Treatment for iron deficiency anaemia usually involves taking iron supplements to replace the missing iron and making any necessary changes to address the underlying cause.
Your GP will prescribe an iron supplement to restore the iron that is missing from your body. The most commonly prescribed supplement is ferrous sulphate, which is taken orally (by mouth) two or three times a day.
Most people will not experience any side effects when taking iron supplements. However, in some cases, ferrous sulphate may upset your stomach and can cause:
- nausea (feeling sick)
- abdominal (tummy) pain
- constipation (feeling unable to empty your bowels)
- black stools (faeces)
These side effects should settle down over time. Taking ferrous sulphate with food or shortly after eating may help to minimise any side effects. Your GP may also recommend that you only take one or two tablets a day, instead of three, if you are finding the side effects difficult to cope with.
If ferrous sulphate is not suitable for you because of the side effects, you may be prescribed a different iron supplement called ferrous gluconate. This supplement should produce fewer side effects because it contains a less concentrated dose of iron. However, it may take longer for the iron levels in your body to be restored.
Storing iron supplements
If you have young children, it is very important to store your iron supplements out of their reach. This is because an overdose of iron supplements in a young child has a toxic effect, which can be fatal.
If a lack of iron in your diet is thought to contribute to your iron deficiency anaemia, your GP will advise you how to include more iron in your diet.
Iron-rich foods include:
- dark-green leafy vegetables, such as watercress and curly kale
- iron-fortified bread
To ensure you have a healthy, well-balanced diet, include foods from all the major food groups in your diet. If you have iron deficiency anaemia, eat plenty of iron-rich foods, such as those listed above.
Some foods and medicines can make it harder for your body to absorb iron. These may include:
- tea and coffee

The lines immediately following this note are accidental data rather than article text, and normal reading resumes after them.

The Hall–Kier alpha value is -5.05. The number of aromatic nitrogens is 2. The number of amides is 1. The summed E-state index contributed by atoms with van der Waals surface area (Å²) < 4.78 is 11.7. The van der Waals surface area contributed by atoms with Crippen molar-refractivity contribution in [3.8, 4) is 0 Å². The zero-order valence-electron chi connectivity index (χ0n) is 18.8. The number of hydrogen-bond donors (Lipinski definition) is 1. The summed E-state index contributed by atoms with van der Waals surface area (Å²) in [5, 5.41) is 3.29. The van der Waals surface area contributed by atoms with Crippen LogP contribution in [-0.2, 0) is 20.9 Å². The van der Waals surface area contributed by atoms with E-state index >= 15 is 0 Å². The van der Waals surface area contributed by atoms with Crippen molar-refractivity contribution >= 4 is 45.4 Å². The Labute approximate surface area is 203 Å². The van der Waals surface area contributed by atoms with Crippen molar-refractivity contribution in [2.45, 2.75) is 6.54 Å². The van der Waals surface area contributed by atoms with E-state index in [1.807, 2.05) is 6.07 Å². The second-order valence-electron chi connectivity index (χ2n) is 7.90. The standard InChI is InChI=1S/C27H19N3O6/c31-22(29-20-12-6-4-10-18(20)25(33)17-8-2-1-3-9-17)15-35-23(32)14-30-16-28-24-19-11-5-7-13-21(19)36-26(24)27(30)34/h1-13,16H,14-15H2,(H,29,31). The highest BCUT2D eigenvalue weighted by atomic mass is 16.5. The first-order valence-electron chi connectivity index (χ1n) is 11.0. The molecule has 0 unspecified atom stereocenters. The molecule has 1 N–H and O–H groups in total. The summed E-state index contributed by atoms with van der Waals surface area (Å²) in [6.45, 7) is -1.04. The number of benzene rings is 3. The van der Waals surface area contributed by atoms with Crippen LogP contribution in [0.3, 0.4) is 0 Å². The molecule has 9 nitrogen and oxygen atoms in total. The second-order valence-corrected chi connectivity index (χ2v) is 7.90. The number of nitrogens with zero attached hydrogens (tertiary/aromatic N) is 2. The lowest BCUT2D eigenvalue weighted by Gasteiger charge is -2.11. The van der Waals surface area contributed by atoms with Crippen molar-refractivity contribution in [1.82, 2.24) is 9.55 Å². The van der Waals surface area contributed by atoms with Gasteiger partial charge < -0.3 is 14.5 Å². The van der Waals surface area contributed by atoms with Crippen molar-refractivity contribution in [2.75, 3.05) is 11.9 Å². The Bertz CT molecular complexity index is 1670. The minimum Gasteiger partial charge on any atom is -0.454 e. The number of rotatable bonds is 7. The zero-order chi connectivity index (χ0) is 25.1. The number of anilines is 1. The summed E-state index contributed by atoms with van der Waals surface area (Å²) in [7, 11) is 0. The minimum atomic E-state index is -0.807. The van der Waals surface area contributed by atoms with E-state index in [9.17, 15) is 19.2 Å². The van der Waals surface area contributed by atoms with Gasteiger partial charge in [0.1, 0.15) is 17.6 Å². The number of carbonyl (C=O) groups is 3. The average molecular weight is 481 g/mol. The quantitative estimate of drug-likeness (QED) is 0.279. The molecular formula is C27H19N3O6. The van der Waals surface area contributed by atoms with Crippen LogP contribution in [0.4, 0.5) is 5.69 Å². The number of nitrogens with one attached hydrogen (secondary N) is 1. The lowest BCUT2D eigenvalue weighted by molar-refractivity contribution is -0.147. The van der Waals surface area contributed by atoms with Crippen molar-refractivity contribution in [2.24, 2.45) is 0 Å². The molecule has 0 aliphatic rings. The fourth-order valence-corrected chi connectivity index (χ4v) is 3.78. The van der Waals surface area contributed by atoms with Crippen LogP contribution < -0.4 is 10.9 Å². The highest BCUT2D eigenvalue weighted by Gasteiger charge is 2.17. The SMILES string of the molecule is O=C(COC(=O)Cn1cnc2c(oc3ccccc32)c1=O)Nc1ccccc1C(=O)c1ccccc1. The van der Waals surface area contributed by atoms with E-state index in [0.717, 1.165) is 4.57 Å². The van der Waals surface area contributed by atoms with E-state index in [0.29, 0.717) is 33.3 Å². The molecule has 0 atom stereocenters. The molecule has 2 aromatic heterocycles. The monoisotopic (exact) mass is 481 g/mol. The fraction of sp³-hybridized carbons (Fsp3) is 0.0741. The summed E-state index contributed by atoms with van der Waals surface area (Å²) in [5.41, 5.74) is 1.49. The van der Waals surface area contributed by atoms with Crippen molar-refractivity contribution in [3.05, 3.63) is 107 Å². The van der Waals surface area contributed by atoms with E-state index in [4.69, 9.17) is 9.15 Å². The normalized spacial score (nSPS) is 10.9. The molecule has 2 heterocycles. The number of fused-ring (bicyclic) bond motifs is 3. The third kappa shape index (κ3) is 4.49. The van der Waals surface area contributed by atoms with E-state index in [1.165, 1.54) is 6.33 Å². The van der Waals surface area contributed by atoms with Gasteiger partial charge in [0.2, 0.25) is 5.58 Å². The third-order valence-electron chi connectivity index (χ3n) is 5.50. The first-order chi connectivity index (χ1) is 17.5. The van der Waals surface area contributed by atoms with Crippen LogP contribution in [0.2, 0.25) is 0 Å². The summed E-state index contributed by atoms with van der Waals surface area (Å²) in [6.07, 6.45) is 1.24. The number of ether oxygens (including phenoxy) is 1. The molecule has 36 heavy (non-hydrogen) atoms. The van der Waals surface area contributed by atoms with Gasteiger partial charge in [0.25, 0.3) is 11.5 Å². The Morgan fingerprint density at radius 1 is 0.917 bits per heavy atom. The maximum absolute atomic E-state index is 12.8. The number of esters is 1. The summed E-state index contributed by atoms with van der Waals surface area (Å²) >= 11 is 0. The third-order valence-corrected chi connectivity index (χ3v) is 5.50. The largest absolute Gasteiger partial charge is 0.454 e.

- wholegrain cereals
- calcium, found in dairy products such as milk
- antacids (medication to help relieve indigestion)
- proton pump inhibitors (PPIs), which affect the production of acid in your stomach
If you are finding it difficult to include iron in your diet, you may be referred to a dietitian (a health professional who specialises in nutrition). They can give you more detailed, personalised guidance about how you can change your diet.
Your GP will also need to ensure that the underlying cause of your anaemia is treated so that anaemia does not become a recurrent problem.
For example, if non-steroidal anti-inflammatory drugs (NSAIDs) are causing bleeding in your stomach, your GP may prescribe an alternative type of medicine, which will help minimise the risk of stomach bleeding.
Heavy periods (menorrhagia) can also be treated in a number of different ways, using both medicines and special internal devices.
If you have been diagnosed with another condition as well as iron deficiency anaemia, see the relevant Health A-Z topic to find out how it will be treated.
Your GP will ask you to return for a check-up two to four weeks after you have started taking your iron supplements. At this appointment, your GP will be able to assess whether you have responded to the treatment. They will do this by taking a blood sample and testing it for the level of haemoglobin (a protein that transports oxygen).
If the result of the blood test shows an improvement, you will be asked to return in two to four months for a further blood test to ensure that your haemoglobin levels have returned to normal.
Once your haemoglobin levels and red blood cells (cells that contain haemoglobin) are normal, your GP will usually recommend that you continue taking iron supplements for three months to help replenish the iron stores in your body.
After this, depending on the cause of your iron deficiency anaemia, you should be able to stop taking the supplements. Your condition will then be monitored every three months for one year.
In some people, after the iron stores in the body have been replenished, they start to fall again. This could happen if:
- you do not eat an iron-rich diet
- you are pregnant
- you have heavy periods (menorrhagia)
In these circumstances, you may be prescribed an ongoing iron supplement. This will usually take the form of one tablet a day. This will prevent you from becoming iron deficient and will stop your anaemia returning.
If treatment fails
If your iron levels do not improve, your GP will ask you how regularly you have been taking your iron supplements. Some people are put off taking the medication because of the side effects (see above). However, not taking the supplements will mean that your condition will not improve.
If you have been taking the supplements as prescribed and your iron levels have still not improved, your GP may refer you for an assessment with a specialist.
If you have a deficiency, you are lacking in a particular substance needed by the body.
Red blood cells
Red blood cells are cells in the blood that transport oxygen around the body.
The sac-like organ of the digestive system. It helps digest food by churning it and mixing it with acids to break it down into smaller pieces.